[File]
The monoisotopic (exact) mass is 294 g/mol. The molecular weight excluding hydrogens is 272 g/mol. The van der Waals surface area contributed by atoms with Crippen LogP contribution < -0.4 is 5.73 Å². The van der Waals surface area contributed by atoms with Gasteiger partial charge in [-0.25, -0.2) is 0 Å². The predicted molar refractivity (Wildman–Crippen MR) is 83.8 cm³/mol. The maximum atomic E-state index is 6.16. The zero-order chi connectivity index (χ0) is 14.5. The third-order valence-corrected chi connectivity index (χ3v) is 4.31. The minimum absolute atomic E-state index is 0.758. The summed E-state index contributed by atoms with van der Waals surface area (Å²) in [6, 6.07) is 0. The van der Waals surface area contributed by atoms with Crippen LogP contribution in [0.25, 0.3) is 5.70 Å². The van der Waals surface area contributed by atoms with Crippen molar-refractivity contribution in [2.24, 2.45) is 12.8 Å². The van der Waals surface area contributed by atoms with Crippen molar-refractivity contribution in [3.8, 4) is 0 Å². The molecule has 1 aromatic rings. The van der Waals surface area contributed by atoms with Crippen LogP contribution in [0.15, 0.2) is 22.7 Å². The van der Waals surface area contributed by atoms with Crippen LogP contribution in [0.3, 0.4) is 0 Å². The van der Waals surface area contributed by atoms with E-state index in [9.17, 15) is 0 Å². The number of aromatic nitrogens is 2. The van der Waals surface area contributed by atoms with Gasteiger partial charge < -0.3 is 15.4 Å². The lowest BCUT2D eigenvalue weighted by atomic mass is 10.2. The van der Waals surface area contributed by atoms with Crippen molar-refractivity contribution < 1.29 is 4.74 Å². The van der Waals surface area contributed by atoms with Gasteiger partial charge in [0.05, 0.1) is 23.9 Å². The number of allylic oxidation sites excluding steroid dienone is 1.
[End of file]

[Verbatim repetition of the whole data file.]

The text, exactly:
The monoisotopic (exact) mass is 294 g/mol. The molecular weight excluding hydrogens is 272 g/mol. The van der Waals surface area contributed by atoms with Crippen LogP contribution < -0.4 is 5.73 Å². The van der Waals surface area contributed by atoms with Gasteiger partial charge in [-0.25, -0.2) is 0 Å². The predicted molar refractivity (Wildman–Crippen MR) is 83.8 cm³/mol. The maximum atomic E-state index is 6.16. The zero-order chi connectivity index (χ0) is 14.5. The third-order valence-corrected chi connectivity index (χ3v) is 4.31. The minimum absolute atomic E-state index is 0.758. The summed E-state index contributed by atoms with van der Waals surface area (Å²) in [6, 6.07) is 0. The van der Waals surface area contributed by atoms with Crippen LogP contribution in [0.25, 0.3) is 5.70 Å². The van der Waals surface area contributed by atoms with Crippen molar-refractivity contribution in [2.24, 2.45) is 12.8 Å². The van der Waals surface area contributed by atoms with Crippen molar-refractivity contribution in [3.8, 4) is 0 Å². The molecule has 1 aromatic rings. The van der Waals surface area contributed by atoms with Crippen LogP contribution in [0.15, 0.2) is 22.7 Å². The van der Waals surface area contributed by atoms with Crippen LogP contribution in [0.3, 0.4) is 0 Å². The van der Waals surface area contributed by atoms with E-state index in [9.17, 15) is 0 Å². The number of aromatic nitrogens is 2. The van der Waals surface area contributed by atoms with Gasteiger partial charge < -0.3 is 15.4 Å². The lowest BCUT2D eigenvalue weighted by atomic mass is 10.2. The van der Waals surface area contributed by atoms with Crippen molar-refractivity contribution < 1.29 is 4.74 Å². The van der Waals surface area contributed by atoms with Gasteiger partial charge in [0.05, 0.1) is 23.9 Å². The number of allylic oxidation sites excluding steroid dienone is 1.